Duck Timeline- Many Questions


In the Brooder
Apr 11, 2017

We finished making our duck area outside last night and are looking into getting ducks ASAP! We wanted to get adult ducks so we could skip the brooding process but realized that we want the ducks to be friendly so figured we should start with ducklings. I have been trying to do research and looking on pinterest for answers but thought I would reach out on here too!

1) What age do you put the ducklings outside?
2) How are the increments of changing the temperature of the heat lamp?
3) Do you have water and food 24/7 for them?
4) I am gone for 7 hours of the day are they going to be okay that long?
5) How often do you let them swim in your tub/sink?
6) If I end up with a drake and a hen can I still eat the eggs if I pick them up everyday?


6 Years
Jul 26, 2016
Upper Peninsula, MI
I just got ducks last year and two more this year, be careful they are addicting. I have drakes and ducks, I collect once a day around 9:00am. You can eat them no problem. If you order from Metzer you can have the ducklings sexed. They were 100% correct with all of mine and everyone arrived alive and well. I live pretty far from any major airport too.

It depends on your weather for putting them outside permanently. Once they are fully feathered they are good to go, usually 4-6 weeks. They can go outside before on nicer days, but not too windy.

Swim them as often as you like. Not too long at first, they have no oil on their down and can chill and drown quickly. Most people wait until 2 weeks old, especially if you're a first timer. Dry them with a towel and pop them back into their warm brooder.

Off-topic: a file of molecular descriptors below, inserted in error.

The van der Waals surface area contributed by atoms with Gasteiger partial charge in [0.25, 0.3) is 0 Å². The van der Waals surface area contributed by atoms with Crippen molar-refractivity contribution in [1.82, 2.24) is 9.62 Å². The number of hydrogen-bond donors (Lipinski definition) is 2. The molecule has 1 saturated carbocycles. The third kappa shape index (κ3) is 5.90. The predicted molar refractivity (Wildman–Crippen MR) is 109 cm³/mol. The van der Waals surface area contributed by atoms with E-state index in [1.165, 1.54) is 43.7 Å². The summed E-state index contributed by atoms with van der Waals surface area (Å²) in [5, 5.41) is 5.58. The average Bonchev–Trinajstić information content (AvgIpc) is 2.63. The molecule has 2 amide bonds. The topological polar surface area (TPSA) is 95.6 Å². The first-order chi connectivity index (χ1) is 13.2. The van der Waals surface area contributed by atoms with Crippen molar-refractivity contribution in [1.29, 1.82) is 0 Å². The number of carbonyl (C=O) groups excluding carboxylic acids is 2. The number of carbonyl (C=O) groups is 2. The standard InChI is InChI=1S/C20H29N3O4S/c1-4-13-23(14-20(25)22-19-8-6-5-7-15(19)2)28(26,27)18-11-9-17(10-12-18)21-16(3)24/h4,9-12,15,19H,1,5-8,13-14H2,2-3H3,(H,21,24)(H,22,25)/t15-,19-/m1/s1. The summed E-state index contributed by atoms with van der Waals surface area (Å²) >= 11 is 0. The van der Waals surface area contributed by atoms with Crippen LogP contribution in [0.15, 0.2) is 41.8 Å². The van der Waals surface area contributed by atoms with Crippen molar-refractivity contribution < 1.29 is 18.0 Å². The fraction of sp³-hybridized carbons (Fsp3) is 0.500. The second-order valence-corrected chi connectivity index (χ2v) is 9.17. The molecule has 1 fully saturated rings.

Mine used their heater for maybe a week, then were never under it again. Ducks aren't as sensitive as chicks I guess as long as there are no drafts and the room is warm. Mine were in the basement. You certainly don't have to lower the temp by one degree every day like it says for brooders. As long as they have a warm place and a way to be out of the heat and no drafts they will be fine.

They need food and water at all times while they are small, once they are big, no. You don't want any food or water in the coop, it will be a nightmare. Keep it out in the run. Ducks don't roost and won't sleep all night either. Muscovy ducks might roost, I don't have any experience with them.

I use a cookie sheet with 2 puppy pads on it to hold their food and water in the brooder. It really helps contain the wet mess. Their water is in a jug with a hole cut out so they can dunk their bill and face, but not go swimming. I lost a duckling from the first batch from letting them use a regular chick waterer and she got soaked and cold overnight and died the next morning.

Hope that advice from another fairly noob duck owner helps

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